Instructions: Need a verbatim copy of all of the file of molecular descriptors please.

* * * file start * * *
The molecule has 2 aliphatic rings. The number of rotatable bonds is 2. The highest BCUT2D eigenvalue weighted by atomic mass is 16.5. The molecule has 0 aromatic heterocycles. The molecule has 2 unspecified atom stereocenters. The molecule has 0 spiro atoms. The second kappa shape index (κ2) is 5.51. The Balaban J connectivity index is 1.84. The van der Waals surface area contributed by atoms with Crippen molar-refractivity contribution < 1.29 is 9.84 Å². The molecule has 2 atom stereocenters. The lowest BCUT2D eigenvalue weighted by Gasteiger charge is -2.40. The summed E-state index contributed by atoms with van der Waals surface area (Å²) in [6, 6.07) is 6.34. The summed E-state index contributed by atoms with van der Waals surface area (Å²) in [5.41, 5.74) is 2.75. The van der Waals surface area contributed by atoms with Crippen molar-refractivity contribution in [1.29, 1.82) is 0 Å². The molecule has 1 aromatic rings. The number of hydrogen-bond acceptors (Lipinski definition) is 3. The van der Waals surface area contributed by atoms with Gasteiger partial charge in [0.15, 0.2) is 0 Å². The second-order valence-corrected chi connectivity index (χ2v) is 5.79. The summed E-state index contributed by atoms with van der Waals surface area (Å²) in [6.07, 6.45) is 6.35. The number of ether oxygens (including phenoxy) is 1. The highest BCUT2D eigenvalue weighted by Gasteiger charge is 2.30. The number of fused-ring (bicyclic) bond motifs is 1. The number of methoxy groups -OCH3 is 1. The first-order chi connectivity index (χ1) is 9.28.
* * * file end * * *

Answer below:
The molecule has 2 aliphatic rings. The number of rotatable bonds is 2. The highest BCUT2D eigenvalue weighted by atomic mass is 16.5. The molecule has 0 aromatic heterocycles. The molecule has 2 unspecified atom stereocenters. The molecule has 0 spiro atoms. The second kappa shape index (κ2) is 5.51. The Balaban J connectivity index is 1.84. The van der Waals surface area contributed by atoms with Crippen molar-refractivity contribution < 1.29 is 9.84 Å². The molecule has 2 atom stereocenters. The lowest BCUT2D eigenvalue weighted by Gasteiger charge is -2.40. The summed E-state index contributed by atoms with van der Waals surface area (Å²) in [6, 6.07) is 6.34. The summed E-state index contributed by atoms with van der Waals surface area (Å²) in [5.41, 5.74) is 2.75. The van der Waals surface area contributed by atoms with Crippen molar-refractivity contribution in [1.29, 1.82) is 0 Å². The molecule has 1 aromatic rings. The number of hydrogen-bond acceptors (Lipinski definition) is 3. The van der Waals surface area contributed by atoms with Gasteiger partial charge in [0.15, 0.2) is 0 Å². The second-order valence-corrected chi connectivity index (χ2v) is 5.79. The summed E-state index contributed by atoms with van der Waals surface area (Å²) in [6.07, 6.45) is 6.35. The number of ether oxygens (including phenoxy) is 1. The highest BCUT2D eigenvalue weighted by Gasteiger charge is 2.30. The number of fused-ring (bicyclic) bond motifs is 1. The number of methoxy groups -OCH3 is 1. The first-order chi connectivity index (χ1) is 9.28.